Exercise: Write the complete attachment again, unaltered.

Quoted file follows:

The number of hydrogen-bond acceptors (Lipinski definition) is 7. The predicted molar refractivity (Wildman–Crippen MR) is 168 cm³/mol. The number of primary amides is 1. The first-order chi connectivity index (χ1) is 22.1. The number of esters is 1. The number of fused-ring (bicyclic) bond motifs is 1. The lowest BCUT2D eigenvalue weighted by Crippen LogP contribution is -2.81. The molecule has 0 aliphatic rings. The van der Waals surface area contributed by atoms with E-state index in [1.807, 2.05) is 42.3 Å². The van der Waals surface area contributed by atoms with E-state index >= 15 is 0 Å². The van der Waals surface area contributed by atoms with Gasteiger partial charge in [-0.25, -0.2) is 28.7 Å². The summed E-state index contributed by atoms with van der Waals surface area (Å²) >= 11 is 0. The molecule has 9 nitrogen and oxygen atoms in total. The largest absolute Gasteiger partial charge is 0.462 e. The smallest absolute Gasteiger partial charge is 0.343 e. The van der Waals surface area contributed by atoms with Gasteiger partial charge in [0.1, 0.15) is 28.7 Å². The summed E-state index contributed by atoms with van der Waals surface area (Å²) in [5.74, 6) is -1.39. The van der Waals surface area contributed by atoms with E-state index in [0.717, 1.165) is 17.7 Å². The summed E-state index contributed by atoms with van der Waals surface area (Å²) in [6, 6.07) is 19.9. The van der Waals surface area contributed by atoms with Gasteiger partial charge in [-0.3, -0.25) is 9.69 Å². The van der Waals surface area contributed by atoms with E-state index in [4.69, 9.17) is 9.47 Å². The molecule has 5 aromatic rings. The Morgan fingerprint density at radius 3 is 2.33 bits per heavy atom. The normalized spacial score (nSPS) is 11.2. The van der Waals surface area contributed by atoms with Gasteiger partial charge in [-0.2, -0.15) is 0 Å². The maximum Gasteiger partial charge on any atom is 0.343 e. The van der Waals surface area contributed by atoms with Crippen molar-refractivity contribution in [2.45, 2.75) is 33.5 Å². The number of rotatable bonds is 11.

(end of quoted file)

The number of hydrogen-bond acceptors (Lipinski definition) is 7. The predicted molar refractivity (Wildman–Crippen MR) is 168 cm³/mol. The number of primary amides is 1. The first-order chi connectivity index (χ1) is 22.1. The number of esters is 1. The number of fused-ring (bicyclic) bond motifs is 1. The lowest BCUT2D eigenvalue weighted by Crippen LogP contribution is -2.81. The molecule has 0 aliphatic rings. The van der Waals surface area contributed by atoms with E-state index in [1.807, 2.05) is 42.3 Å². The van der Waals surface area contributed by atoms with E-state index >= 15 is 0 Å². The van der Waals surface area contributed by atoms with Gasteiger partial charge in [-0.25, -0.2) is 28.7 Å². The summed E-state index contributed by atoms with van der Waals surface area (Å²) >= 11 is 0. The molecule has 9 nitrogen and oxygen atoms in total. The largest absolute Gasteiger partial charge is 0.462 e. The smallest absolute Gasteiger partial charge is 0.343 e. The van der Waals surface area contributed by atoms with Gasteiger partial charge in [0.1, 0.15) is 28.7 Å². The summed E-state index contributed by atoms with van der Waals surface area (Å²) in [5.74, 6) is -1.39. The van der Waals surface area contributed by atoms with E-state index in [0.717, 1.165) is 17.7 Å². The summed E-state index contributed by atoms with van der Waals surface area (Å²) in [6, 6.07) is 19.9. The van der Waals surface area contributed by atoms with Gasteiger partial charge in [-0.3, -0.25) is 9.69 Å². The van der Waals surface area contributed by atoms with E-state index in [4.69, 9.17) is 9.47 Å². The molecule has 5 aromatic rings. The Morgan fingerprint density at radius 3 is 2.33 bits per heavy atom. The normalized spacial score (nSPS) is 11.2. The van der Waals surface area contributed by atoms with Gasteiger partial charge in [-0.2, -0.15) is 0 Å². The maximum Gasteiger partial charge on any atom is 0.343 e. The van der Waals surface area contributed by atoms with Crippen molar-refractivity contribution in [2.45, 2.75) is 33.5 Å². The number of rotatable bonds is 11.